The City of Joy by Dominique Lapierre; translated by Kathryn Spink (Doubleday: $17.95; 464 pp.)
Only a cynic or a sadist could have given it the unlikely name City of Joy, because this teeming, malodorous Calcutta slum, from which Dominique Lapierre’s new book takes its title, seems anything but joyful.
One’s initial reaction might be to require a warning label on this true saga: Yuppies and faint-of-heart, beware. But an in-depth examination quickly dispels such notions. Though this book is a descent into the Dantesque hell of Third World poverty that makes the works of Dickens and Zola look like children’s fairy tales, though it overflows with suffering, misery and tragedy, it is finally a positive, uplifting experience for the reader who perseveres. Indeed, it is a hopeful experience, redeemed by the grace of those who endure the futilities and deprivations of poverty with quiet dignity and gentle strength.
It is the apprehension of grace that has attracted Polish priest Stephan Kovalski to the City of Joy--the desire to be with the poor, to share their sufferings and their hope. “For me, each one of them wore that same face of Jesus Christ proclaiming to humanity from the heights of Golgotha all the pain but also all the hope of man rejected. That was the reason for my coming.”
Unlike most foreign missionaries, winning converts was not as important to Father Kovalski as being a simple presence. To the horror of the local Catholic priest, he took up residence in a tiny rat-infested hovel in the back streets of the slum. But his anonymity did not last for long. Very quickly his reputation as a holy man spread, and he was saying Mass for the tiny Christian community, visiting the sick and dying, and administering morphine injections to ease the pain of those in the advanced stages of leprosy.
To the pragmatically inclined, Kovalski’s simple approach might seem idealistic and ineffectual, but quite the opposite appears to be the case. Those with the humility and compassion to learn from the poor tend to be the most effective servants. Kovalski worked with the indigenous leaders of the community, founding a mutual aid group and eventually a medical clinic for lepers. But over the years, his most effective action continues to be that simple presence that gives hope to the poor because someone cares, and hope to the affluent because they see it is possible for at least one human being to be a Christian.
As inspiring as Stephan Kovalski’s story is, it is only half the tale. The other half is the story of the poor themselves, particularly the rickshaw puller, Hasari Pal.
It must be more than mere irony that Calcutta is named for Kali, the goddess of death, for she seems to devour the poor, her own sons and daughters. Like the thousands of landless peasants who stream into Calcutta each week, Hasari came in search of a job. Unlike most of them, however, he is able to eke out a marginal existence for himself and his family by literally selling his body and his blood.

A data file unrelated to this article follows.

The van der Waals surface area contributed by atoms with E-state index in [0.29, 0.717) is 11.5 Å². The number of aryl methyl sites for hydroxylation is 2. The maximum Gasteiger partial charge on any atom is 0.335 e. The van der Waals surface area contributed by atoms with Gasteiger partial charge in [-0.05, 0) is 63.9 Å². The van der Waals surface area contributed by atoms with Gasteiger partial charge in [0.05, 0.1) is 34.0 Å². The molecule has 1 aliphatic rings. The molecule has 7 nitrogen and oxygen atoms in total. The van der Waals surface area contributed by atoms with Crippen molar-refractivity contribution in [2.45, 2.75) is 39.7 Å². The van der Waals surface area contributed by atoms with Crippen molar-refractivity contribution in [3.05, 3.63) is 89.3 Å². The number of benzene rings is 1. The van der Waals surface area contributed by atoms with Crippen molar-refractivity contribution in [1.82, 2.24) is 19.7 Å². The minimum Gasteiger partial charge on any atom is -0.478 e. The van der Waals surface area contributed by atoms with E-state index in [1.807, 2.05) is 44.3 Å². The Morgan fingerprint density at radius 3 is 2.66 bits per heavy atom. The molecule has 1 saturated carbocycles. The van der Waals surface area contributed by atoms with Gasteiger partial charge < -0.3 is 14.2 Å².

Forced to sell his blood on a weekly basis to stave off starvation, Hasari is saved from being bled to death by a friend who secures him a job as a rickshaw puller--one of the “human horses” of Calcutta. Though he is beaten and robbed, jailed and harassed by the police, though he must pull up to four times his weight around the streets of Calcutta on bloody, unshod feet, he still considers himself lucky because he can now move his family off the bare pavement and into a tiny, vermin-infested lean-to.
But his good fortune does not last for long. Hasari soon contracts the “bloody spit"--tuberculosis. Yet his heroic sense of sacrifice continues until the very moment of his death. In order to assure a future for his daughter, Hasari Pal has sold his body for scientific purposes to obtain the exorbitant dowry required for her marriage.
Though this book lacks the eloquent descriptive style of some of his earlier works, Lapierre more than makes up for this with the intimate, fast-moving, first-person narrative mode that makes this true story read like a novel. One flaw, however, mars what is otherwise a singularly powerful experience. The epilogue is practically extraneous. In its effort to create a happy denouement, the last four pages practically undo what has been so skillfully done in the previous 400. “The living conditions of the inhabitants of the City of Joy have improved conspicuously since the events recorded in this book,” writes Lapierre as he goes on to outline the opening of new clinics, the digging of wells, and the involvement of European support groups.
While there is nothing wrong with upbeat endings, this one causes us to breathe an inappropriate sigh of relief. It seems to imply that once again Western technology and largess have come to the rescue, and that is not what this book is about. The life and witness of Father Stephan Kovalski are the very antithesis of that perspective. Like Mother Theresa, Dom Helder Camara and Dorothy Day, Kovalski calls us to consider a response to suffering that is at once more simple and much more difficult. His example challenges us to respond personally, to simplify our lives and seek the kingdom of God among the poor and dispossessed.
Finally, this book is not about happy endings any more than Greek tragedy is. On the contrary, it is about people who live lives that rarely end happily, who overcome adversity with grace, who endure suffering with dignity: “These scouraged, humiliated, starved people are truly indestructible. . . . Their zest for life, capacity for hope, their will to survive enables them to triumph over the maledictions of their karma.” Thus do their lives add to the sum total of human nobility lending hope and joy to us all.